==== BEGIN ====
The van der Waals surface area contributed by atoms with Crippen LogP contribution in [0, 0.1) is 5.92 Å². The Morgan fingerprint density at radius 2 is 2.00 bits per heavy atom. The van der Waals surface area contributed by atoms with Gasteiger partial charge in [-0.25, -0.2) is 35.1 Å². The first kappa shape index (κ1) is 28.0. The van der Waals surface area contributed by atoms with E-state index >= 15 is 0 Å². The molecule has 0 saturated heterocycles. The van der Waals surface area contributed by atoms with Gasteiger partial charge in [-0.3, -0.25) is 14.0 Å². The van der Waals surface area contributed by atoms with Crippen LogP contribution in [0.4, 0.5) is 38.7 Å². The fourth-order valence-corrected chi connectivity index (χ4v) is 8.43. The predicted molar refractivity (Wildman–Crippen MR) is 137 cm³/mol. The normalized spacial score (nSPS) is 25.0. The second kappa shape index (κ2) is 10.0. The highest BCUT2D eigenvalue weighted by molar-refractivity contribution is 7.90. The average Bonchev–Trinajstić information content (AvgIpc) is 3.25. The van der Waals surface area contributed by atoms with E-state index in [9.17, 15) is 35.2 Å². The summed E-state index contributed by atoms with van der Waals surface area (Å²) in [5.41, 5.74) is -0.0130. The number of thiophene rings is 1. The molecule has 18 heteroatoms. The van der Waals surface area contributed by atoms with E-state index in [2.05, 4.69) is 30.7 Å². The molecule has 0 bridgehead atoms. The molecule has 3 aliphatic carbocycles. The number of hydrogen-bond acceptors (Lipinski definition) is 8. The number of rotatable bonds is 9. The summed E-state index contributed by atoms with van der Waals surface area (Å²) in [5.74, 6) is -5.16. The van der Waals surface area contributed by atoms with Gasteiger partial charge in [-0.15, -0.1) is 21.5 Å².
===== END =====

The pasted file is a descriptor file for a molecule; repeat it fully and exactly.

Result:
The van der Waals surface area contributed by atoms with Crippen LogP contribution in [0, 0.1) is 5.92 Å². The Morgan fingerprint density at radius 2 is 2.00 bits per heavy atom. The van der Waals surface area contributed by atoms with Gasteiger partial charge in [-0.25, -0.2) is 35.1 Å². The first kappa shape index (κ1) is 28.0. The van der Waals surface area contributed by atoms with E-state index >= 15 is 0 Å². The molecule has 0 saturated heterocycles. The van der Waals surface area contributed by atoms with Gasteiger partial charge in [-0.3, -0.25) is 14.0 Å². The van der Waals surface area contributed by atoms with Crippen LogP contribution in [0.4, 0.5) is 38.7 Å². The fourth-order valence-corrected chi connectivity index (χ4v) is 8.43. The predicted molar refractivity (Wildman–Crippen MR) is 137 cm³/mol. The normalized spacial score (nSPS) is 25.0. The second kappa shape index (κ2) is 10.0. The highest BCUT2D eigenvalue weighted by molar-refractivity contribution is 7.90. The average Bonchev–Trinajstić information content (AvgIpc) is 3.25. The van der Waals surface area contributed by atoms with E-state index in [9.17, 15) is 35.2 Å². The summed E-state index contributed by atoms with van der Waals surface area (Å²) in [5.41, 5.74) is -0.0130. The number of thiophene rings is 1. The molecule has 18 heteroatoms. The van der Waals surface area contributed by atoms with E-state index in [2.05, 4.69) is 30.7 Å². The molecule has 0 bridgehead atoms. The molecule has 3 aliphatic carbocycles. The number of hydrogen-bond acceptors (Lipinski definition) is 8. The number of rotatable bonds is 9. The summed E-state index contributed by atoms with van der Waals surface area (Å²) in [5.74, 6) is -5.16. The van der Waals surface area contributed by atoms with Gasteiger partial charge in [-0.15, -0.1) is 21.5 Å².